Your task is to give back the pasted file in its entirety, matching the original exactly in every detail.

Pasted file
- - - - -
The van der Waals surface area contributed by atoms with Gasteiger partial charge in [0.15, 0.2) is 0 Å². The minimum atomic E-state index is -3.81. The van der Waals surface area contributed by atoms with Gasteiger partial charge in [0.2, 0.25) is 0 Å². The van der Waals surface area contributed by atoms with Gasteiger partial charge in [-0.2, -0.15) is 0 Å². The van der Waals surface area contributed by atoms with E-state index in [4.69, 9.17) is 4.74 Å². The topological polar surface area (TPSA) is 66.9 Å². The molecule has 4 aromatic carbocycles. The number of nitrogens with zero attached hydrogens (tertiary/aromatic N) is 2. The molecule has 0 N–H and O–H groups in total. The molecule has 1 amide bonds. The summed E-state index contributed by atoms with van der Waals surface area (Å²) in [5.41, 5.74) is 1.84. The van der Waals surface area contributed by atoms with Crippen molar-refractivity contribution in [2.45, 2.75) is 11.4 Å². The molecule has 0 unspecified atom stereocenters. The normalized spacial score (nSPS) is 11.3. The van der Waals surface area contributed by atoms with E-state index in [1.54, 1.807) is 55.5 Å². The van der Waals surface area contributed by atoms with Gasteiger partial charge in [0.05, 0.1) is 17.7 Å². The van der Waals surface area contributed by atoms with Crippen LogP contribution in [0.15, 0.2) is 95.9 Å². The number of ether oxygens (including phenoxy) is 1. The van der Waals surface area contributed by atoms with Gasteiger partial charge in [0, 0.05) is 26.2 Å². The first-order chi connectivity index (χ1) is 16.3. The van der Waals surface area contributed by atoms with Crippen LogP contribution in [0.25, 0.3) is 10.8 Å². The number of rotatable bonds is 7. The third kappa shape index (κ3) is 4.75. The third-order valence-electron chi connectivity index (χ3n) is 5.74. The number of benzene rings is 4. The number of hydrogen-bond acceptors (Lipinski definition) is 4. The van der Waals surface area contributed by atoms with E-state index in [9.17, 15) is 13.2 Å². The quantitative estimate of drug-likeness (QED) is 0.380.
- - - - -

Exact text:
The van der Waals surface area contributed by atoms with Gasteiger partial charge in [0.15, 0.2) is 0 Å². The minimum atomic E-state index is -3.81. The van der Waals surface area contributed by atoms with Gasteiger partial charge in [0.2, 0.25) is 0 Å². The van der Waals surface area contributed by atoms with Gasteiger partial charge in [-0.2, -0.15) is 0 Å². The van der Waals surface area contributed by atoms with E-state index in [4.69, 9.17) is 4.74 Å². The topological polar surface area (TPSA) is 66.9 Å². The molecule has 4 aromatic carbocycles. The number of nitrogens with zero attached hydrogens (tertiary/aromatic N) is 2. The molecule has 0 N–H and O–H groups in total. The molecule has 1 amide bonds. The summed E-state index contributed by atoms with van der Waals surface area (Å²) in [5.41, 5.74) is 1.84. The van der Waals surface area contributed by atoms with Crippen molar-refractivity contribution in [2.45, 2.75) is 11.4 Å². The molecule has 0 unspecified atom stereocenters. The normalized spacial score (nSPS) is 11.3. The van der Waals surface area contributed by atoms with E-state index in [1.54, 1.807) is 55.5 Å². The van der Waals surface area contributed by atoms with Gasteiger partial charge in [0.05, 0.1) is 17.7 Å². The van der Waals surface area contributed by atoms with Crippen LogP contribution in [0.15, 0.2) is 95.9 Å². The number of ether oxygens (including phenoxy) is 1. The van der Waals surface area contributed by atoms with Gasteiger partial charge in [0, 0.05) is 26.2 Å². The first-order chi connectivity index (χ1) is 16.3. The van der Waals surface area contributed by atoms with Crippen LogP contribution in [0.25, 0.3) is 10.8 Å². The number of rotatable bonds is 7. The third kappa shape index (κ3) is 4.75. The third-order valence-electron chi connectivity index (χ3n) is 5.74. The number of benzene rings is 4. The number of hydrogen-bond acceptors (Lipinski definition) is 4. The van der Waals surface area contributed by atoms with E-state index in [9.17, 15) is 13.2 Å². The quantitative estimate of drug-likeness (QED) is 0.380.